The short stories of Ohio-born William Dean Howells (1837-1920), the leading figure in American realism, have been largely unknown to the reading public, at least partly because of their general unavailability and because of the difficulties of identifying, among Howells's voluminous short writings, those that are clearly short stories.
Selected Short Stories of William Dean Howells includes the full texts of thirteen of Howells's short stories, each preceded by a thorough critical analysis, and an annotated short story list, identifying and discussing all of Howells's short stories.
His stories, often in surprisingly comic and fresh ways, explore the slippery nature of perception, the variance between the ethical and the aesthetic points of view, the benefits and hazards of the creative imagination, and the requirements and responsibilities of personal morality.
More than his novels or other writings, Howells's late stories reveal his fascination with psychology and his interest in psychic phenomena. These forgotten stories expose a side of Howells unknown even to many Americanists.
Conversely, the early stories are invaluable in revealing his development as a writer and his concern, even at an early age, with themes that permeate the entire Howells canon.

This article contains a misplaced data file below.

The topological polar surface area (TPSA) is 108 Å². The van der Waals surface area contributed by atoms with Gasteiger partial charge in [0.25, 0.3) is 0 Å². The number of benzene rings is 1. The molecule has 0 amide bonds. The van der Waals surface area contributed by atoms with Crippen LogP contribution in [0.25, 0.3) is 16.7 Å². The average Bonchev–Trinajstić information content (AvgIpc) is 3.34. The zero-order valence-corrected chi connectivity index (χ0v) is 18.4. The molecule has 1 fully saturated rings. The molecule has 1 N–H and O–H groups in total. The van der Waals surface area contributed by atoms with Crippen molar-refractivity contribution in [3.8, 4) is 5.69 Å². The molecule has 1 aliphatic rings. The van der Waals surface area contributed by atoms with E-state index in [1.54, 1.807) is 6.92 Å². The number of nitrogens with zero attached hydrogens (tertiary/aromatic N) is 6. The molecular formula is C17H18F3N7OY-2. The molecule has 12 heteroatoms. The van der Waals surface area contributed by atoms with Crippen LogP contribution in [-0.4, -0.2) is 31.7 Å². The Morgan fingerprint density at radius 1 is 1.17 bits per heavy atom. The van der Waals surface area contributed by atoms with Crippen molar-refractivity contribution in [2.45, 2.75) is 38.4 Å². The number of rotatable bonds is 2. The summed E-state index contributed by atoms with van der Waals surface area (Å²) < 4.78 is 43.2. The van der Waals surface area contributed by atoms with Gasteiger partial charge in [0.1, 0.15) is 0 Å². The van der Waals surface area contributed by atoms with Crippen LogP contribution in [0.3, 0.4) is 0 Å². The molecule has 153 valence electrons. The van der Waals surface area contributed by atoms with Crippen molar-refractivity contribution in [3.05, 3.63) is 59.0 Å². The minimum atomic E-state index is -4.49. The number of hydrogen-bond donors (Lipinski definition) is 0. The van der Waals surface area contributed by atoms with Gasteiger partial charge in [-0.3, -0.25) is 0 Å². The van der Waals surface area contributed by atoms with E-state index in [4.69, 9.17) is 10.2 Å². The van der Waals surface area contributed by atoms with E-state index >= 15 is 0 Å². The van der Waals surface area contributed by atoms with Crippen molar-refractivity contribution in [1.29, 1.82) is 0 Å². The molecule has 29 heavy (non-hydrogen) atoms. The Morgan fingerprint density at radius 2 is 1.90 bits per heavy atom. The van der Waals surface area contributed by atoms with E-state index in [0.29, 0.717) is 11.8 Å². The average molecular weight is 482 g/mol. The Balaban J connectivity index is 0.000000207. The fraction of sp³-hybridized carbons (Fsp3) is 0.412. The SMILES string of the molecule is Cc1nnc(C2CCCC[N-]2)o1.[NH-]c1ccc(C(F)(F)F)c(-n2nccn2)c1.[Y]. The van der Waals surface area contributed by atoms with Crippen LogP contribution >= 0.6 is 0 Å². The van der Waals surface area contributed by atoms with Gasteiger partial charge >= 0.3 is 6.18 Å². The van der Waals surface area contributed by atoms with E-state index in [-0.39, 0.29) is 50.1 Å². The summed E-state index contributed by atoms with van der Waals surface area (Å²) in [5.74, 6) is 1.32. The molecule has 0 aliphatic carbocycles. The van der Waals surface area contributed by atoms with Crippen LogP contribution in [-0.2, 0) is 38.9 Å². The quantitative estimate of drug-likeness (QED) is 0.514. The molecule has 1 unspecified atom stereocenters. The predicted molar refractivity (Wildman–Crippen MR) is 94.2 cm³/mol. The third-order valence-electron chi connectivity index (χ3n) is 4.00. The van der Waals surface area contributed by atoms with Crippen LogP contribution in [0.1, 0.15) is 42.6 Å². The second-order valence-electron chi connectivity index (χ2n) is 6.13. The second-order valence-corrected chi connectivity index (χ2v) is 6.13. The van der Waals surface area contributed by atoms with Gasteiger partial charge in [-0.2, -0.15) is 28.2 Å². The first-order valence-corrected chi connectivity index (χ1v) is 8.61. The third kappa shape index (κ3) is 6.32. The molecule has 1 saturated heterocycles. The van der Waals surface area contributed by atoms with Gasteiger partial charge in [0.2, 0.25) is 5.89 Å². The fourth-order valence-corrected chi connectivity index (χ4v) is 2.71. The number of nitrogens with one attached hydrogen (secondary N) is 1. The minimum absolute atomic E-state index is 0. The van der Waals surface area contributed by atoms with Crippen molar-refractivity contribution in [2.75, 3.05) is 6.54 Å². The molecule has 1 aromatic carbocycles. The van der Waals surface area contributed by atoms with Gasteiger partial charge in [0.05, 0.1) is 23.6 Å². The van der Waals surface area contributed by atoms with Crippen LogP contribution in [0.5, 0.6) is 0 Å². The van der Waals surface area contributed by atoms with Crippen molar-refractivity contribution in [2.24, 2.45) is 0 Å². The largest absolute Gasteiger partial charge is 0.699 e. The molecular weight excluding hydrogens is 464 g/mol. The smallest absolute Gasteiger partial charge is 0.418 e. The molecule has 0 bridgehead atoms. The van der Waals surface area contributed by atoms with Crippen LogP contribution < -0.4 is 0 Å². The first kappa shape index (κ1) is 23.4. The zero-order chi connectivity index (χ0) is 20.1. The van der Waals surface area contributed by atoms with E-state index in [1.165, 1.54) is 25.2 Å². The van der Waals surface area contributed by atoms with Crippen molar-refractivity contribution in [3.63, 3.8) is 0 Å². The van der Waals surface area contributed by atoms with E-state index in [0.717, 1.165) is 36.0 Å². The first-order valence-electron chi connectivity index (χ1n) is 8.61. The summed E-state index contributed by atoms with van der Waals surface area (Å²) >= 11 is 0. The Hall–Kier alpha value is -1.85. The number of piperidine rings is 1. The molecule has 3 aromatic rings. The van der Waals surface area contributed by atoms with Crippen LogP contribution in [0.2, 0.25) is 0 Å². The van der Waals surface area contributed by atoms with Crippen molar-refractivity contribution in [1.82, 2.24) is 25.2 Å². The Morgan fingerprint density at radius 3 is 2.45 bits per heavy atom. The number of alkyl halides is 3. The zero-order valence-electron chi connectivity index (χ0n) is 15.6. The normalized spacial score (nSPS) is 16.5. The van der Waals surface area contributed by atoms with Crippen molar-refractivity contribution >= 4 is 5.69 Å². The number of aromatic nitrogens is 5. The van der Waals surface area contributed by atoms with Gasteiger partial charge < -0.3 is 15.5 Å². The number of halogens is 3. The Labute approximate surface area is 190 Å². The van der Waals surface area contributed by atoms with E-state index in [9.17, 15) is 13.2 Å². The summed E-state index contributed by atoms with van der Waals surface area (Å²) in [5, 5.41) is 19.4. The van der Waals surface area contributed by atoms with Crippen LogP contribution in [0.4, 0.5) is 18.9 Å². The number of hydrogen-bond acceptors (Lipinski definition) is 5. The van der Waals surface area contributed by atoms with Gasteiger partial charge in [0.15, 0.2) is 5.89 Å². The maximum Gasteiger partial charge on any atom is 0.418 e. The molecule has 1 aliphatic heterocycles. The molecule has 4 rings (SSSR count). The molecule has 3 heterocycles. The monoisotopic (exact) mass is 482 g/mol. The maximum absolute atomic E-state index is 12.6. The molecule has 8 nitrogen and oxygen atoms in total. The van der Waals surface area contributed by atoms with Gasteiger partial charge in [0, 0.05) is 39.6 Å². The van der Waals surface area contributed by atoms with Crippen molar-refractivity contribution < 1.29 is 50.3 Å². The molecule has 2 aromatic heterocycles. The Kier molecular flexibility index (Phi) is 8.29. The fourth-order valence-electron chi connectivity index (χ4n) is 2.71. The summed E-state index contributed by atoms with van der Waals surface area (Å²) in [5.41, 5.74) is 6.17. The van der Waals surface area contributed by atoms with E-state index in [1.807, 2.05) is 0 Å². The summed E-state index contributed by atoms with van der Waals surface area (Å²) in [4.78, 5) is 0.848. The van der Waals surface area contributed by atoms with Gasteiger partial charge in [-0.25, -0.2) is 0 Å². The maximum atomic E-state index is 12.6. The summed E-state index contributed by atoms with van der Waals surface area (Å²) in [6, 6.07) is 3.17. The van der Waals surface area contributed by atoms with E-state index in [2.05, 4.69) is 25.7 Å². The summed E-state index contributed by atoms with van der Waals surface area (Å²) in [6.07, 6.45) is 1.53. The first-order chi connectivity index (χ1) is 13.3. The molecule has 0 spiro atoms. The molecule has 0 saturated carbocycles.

Taken as a group, this carefully edited selection of short stories provides a complete and manageable overview of the artistic and moral concerns of William Dean Howells and the span and evolution of his contribution to this genre.
Ruth Bardon, who was educated at Swarthmore College, the Writers Workshop at the University of Iowa, and the University of North Carolina at Chapel Hill, now lives in Durham, North Carolina. More info →
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The twelve stories in The Prisoner Pear: Stories from the Lake take place in an affluent suburb of Portland, Oregon, but they could be taken from any number of similar enclaves across the United States. These stories infuse stark reality with occasional hints of magical realism to explore what the American dream means to twenty-first-century suburbanites.
In these stories of magic and memory, clustered around a resort hotel in a small Virginia community, Cary Holladay takes the reader on an excursion through the changes wrought by time on the community and its visitors. From the quiet of a rural forest to the rhythms of rock and roll, The Quick-Change Artist is at once whimsical and hard-edged, dizzying in its matter-of-fact delivery of the fantastic.
While William Dean Howells is today best remembered as Mark Twain’s staunchest defender, Howells was, at his peak, the unrivaled man of letters in America: he had no contemporary equal. The achievements of both Twain and Henry James have since surpassed those of Howells in the literary hierarchy, but the work of Howells still remains an important part of American letters.